Dwarves in AD&D
The race has been a staple since the conception of the game, and they have a firm hold on our hearts.
Along with the straight-forward things about height, weight, social interactions and where they come from, there are numerous game mechanics attached to Dwarves, some are plain, some are a little confusing.
Here at Fail Squad Games we embrace screwing up and learning from it – so let’s take a closer look at the Dwarf.
The race of dwarves typically dwells in hilly or mountainous regions. For details of the race in general the reader is refered to Advanced Dungeons and Dragons Monster Manual. As player characters both dwarves, and their cousins “The mountain dwarves” can be considered.
Why the sub-races weren’t immediately identified more clearly for PCs as was with halflings is anyone’s guess.
The Mechanics of Dwarves
We looked at level and statistic limits on races in previous posts so a good deal of that is glazed over here. To sum up, dwarves may Multi-class, and have limits for all classes but Thief.
Player characters cannot be Clerics, Druids, Paladins, Rangers, Magic Users, or Monks at all. (Unearthed Arcana changed a number of these)
Dwarves are non-magical by nature and hearty when it comes to poisons and toxins. They have the very powerful benefit of gaining a +1 to those saves for every 3.5 points of constitution.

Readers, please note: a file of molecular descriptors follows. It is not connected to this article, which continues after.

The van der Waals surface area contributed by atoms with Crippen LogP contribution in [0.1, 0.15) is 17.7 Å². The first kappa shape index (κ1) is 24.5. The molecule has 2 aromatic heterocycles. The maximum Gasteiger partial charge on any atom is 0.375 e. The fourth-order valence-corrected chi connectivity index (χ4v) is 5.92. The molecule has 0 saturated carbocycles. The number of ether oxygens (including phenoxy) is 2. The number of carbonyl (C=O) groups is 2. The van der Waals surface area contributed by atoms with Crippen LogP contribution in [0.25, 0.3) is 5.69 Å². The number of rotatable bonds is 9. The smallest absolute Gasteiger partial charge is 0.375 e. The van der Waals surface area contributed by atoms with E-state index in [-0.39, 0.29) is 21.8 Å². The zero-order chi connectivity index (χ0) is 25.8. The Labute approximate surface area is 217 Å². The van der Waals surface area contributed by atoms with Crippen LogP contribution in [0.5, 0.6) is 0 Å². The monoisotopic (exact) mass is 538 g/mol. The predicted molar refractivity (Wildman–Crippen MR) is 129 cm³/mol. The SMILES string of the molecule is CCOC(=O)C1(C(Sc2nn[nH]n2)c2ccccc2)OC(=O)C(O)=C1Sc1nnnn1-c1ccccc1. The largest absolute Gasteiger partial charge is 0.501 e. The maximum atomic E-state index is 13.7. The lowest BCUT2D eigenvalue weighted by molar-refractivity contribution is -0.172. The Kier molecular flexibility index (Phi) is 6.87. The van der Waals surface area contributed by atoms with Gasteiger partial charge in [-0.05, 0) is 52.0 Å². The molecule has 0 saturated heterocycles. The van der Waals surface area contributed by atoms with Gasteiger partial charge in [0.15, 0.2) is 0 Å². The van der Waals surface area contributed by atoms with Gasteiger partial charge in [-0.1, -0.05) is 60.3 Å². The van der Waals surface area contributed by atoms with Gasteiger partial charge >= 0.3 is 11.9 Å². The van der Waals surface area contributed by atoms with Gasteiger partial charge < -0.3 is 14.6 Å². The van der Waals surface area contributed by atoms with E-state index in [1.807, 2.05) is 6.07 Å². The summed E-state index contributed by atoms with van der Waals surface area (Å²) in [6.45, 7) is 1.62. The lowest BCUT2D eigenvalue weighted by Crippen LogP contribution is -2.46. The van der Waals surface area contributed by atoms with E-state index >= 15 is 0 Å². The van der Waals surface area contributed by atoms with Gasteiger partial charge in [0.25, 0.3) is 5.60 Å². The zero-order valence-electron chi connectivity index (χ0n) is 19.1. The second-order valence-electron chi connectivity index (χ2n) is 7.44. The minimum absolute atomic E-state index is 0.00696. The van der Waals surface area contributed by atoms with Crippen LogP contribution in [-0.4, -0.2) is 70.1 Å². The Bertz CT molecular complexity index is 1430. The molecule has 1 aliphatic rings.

They begin the game knowing SIX languages!
But may only ever learn two more throughout their adventuring career.
To further advance their benefits in the game mechanics, They have:
- Infravision (See in the dark) to 60′,
- Detect grades and slopes.
- Detect New construction
- Detect traps involving stonework.
- Detect sliding and shifting walls
- Determine approximate depth
- +1 to hit half-orcs, goblins, hobgoblins, and orcs
- Giant classes are at -4 to hit Dwarves
- +1 to initial Constitution score (although a -1 to CHR)
This makes dwarves ideal adventuring partners underground and anywhere.
How to screw it up
Most of the time that I have personally screwed up being a dwarf has been in forgetting all the various abilities granted to the race while in the heart of an adventure. The Monster manual is a little more help on the clan society of the dwarves.
If you keep the numbers and benefits above in mind, you’ll do just fine. There are a lot to remember though.
Who are the dwarves?
To me personally, I think of them as stubborn to change, slow to make friends, but the most loyal once there. I think of curmudgeonly, gruff, hard workers who pride themselves on craftsmanship and patience, but have a lust for gold and practice a conservative hoarding of wealth.
This view changes a bit more when it comes to Tolkein and other inspirations for the race. What doesn’t change is their comfort under the mountains and mining the tunnels. This is a universally agreed upon trait of the dwarf, as is their love of ale.
Adding a dwarf as any class to an adventuring party is a definite asset. typically they show up as Fighter / Thieves and excel at the combination.
It might be time to revisit the dwarf if you haven’t played one for a while. Who are some of your favorites?